Since Oct. 7, France has increased its activity towards Lebanon in an attempt to prevent the country from escalating further. The day after the launch of Operation Al-Aqsa Flood, and Hezbollah's support of Hamas, French Foreign Minister Catherine Colonna landed in Beirut. She delivered a clear warning: If military operations on the southern front do not stop, Israel will launch an offensive that could result in major losses for Lebanon.
This was followed by a visit from Defense Minister Sébastien Lecornu, who inspected the French contingent of the United Nations Interim Force in Lebanon (UNIFIL), stating the need to preserve stability and respect Security Council Resolution 1701. This text, which put an end to the July 2006 war between Israel and Hezbollah, provides for the latter's withdrawal north of the Litani River and the deployment of the Lebanese Army and a multinational force in the border region.
During a visit to Beirut last week, Emmanuel Macron's emissary Jean-Yves Le Drian urged the extension of Lebanese Army Commander-in-Chief Joseph Aoun’s mandate. He called for stabilizing the situation in southern Lebanon, seeing the current period as an opportunity to implement 1701.
The latest French figure to enter the scene, with the same objective in mind, is Bernard Émié, head of the Directorate-General for External Security (DGSE) and former ambassador to Lebanon. A few days ago, the head of foreign intelligence held meetings with several officials during a visit kept away from the media. He held talks with Speaker of Parliament Nabih Berry, Hezbollah, troop leader Joseph Aoun and the acting director of General Security, Elias Baissari.
The French move — orchestrated in conjunction with Arab and Western countries — is part of the coordination with both Lebanese and Israeli sides, against a backdrop of international discussions aimed at restoring stability to southern Lebanon, and guaranteeing safe conditions for the Israeli inhibatinants of northern municipalities to return.
From Aug. 2006 to Oct. 7, 2023, Israel considered its front with Lebanon to be one of the coldest, due to the balance of terror, Resolution 1701 and the rules of engagement respected by both sides. This situation changed, however, after the al-Aqsa Flood. The situation in southern Lebanon is compared to what is happening in Gaza from a military point of view, but also linked to the political process in the enclave in the post-war phase. It is this formula that foreign powers are seeking to develop, and it is this message that Bernard Émié conveyed to his Lebanese interlocutors, aiming to re-establish stability on the Lebanese-Israeli border.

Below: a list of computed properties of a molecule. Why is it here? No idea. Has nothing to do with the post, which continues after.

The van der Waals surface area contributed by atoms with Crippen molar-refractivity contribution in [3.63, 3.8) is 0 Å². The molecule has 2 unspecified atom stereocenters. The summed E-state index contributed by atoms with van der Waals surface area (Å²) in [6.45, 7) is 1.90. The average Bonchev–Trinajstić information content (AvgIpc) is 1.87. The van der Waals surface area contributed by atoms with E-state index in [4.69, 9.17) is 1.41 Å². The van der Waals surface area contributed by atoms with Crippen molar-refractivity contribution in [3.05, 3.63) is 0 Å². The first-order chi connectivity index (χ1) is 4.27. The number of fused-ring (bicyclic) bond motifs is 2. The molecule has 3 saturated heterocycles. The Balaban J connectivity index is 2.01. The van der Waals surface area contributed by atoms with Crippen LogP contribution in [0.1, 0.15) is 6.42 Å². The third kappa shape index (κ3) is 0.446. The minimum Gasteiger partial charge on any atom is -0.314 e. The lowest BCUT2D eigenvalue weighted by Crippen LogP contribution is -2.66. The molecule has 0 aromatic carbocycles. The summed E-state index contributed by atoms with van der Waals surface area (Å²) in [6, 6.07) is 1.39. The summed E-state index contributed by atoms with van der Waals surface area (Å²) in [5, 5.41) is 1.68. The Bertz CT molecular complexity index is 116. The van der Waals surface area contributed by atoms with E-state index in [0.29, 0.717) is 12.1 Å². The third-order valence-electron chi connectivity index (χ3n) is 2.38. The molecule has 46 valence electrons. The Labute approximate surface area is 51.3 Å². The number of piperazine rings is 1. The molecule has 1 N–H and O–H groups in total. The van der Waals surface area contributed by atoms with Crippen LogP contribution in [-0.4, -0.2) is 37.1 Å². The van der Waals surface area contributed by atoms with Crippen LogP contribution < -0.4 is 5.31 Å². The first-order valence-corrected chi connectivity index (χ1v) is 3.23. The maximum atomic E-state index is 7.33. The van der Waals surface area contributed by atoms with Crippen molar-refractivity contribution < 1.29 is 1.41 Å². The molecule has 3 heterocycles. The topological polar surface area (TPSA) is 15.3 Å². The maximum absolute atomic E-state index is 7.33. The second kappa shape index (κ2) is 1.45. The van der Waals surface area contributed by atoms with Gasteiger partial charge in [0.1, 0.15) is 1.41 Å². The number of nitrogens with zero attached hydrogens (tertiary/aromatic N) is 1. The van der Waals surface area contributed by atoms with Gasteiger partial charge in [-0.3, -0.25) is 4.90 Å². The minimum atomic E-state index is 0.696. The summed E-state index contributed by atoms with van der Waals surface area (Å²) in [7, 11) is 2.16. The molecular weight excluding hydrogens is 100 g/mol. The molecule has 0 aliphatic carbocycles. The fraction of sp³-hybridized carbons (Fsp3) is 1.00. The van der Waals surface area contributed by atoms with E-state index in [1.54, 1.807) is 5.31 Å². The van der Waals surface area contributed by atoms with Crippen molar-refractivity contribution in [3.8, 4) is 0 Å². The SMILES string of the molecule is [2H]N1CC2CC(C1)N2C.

Among the ideas put forward for a settlement was for Hezbollah to halt its military operations in the south and withdraw the al-Radwan force, its elite unit, north of the Litani River. However, the party categorically rejected this option, assuring that clashes would continue until the end of the war in Gaza. "Hezbollah will never allow itself to be dislodged from the south. The equation is clear: Once the war in Gaza is over, the situation on the southern front will return to what it was before Oct. 7,” said a source close to the party.
Diplomacy or force?
What Bernard Émié proposed in Beirut is similar to the American proposals put forward by emissary Amos Hochstein, who insisted on the need to reach an agreement on the land border between the two countries. L'Orient-Le Jour has learned that the US administration asked Amos Hochstein to work with Lebanon to reach an agreement. Both France and the US are working to avoid escalation, and to put an end to military operations on the southern front (and lead to the withdrawal of the al-Radwan force). Their aim is to reach a settlement of the 13 points still outstanding in the land border dossier, as well as the Shebaa Farms issue, in exchange for financial assistance to Lebanon. "Mr. Hochstein is expected to present Beirut with a proposal along these lines," said a Western diplomatic source.
Najib Mikati's comments on Tuesday cannot be dissociated from Franco-American efforts. The Lebanese Prime Minister said that UN-sponsored talks were scheduled for the coming months on the implementation of Resolution 1701. "We hope that over the next three months we will have complete stability on our borders," he said. "The efforts being made are serious, with a view to reaching a settlement, based on negotiations, far from threats,” confirmed the mentioned Western diplomatic source.
However, Israeli Defense Minister Yoav Gallant has opted for a more threatening tone. On Wednesday, he declared that his country "will take Hezbollah beyond the Litani River, either through an international political settlement or through military action.” "Until Hezbollah is removed from our border, evacuated northerners will not return home," he added.
In short, this is a race between a diplomatic settlement or military escalation that will force the protagonists to come to the negotiating table. Which of these two scenarios will Hezbollah and Israel end up choosing?
This article was originally published by L'Orient-Le Jour.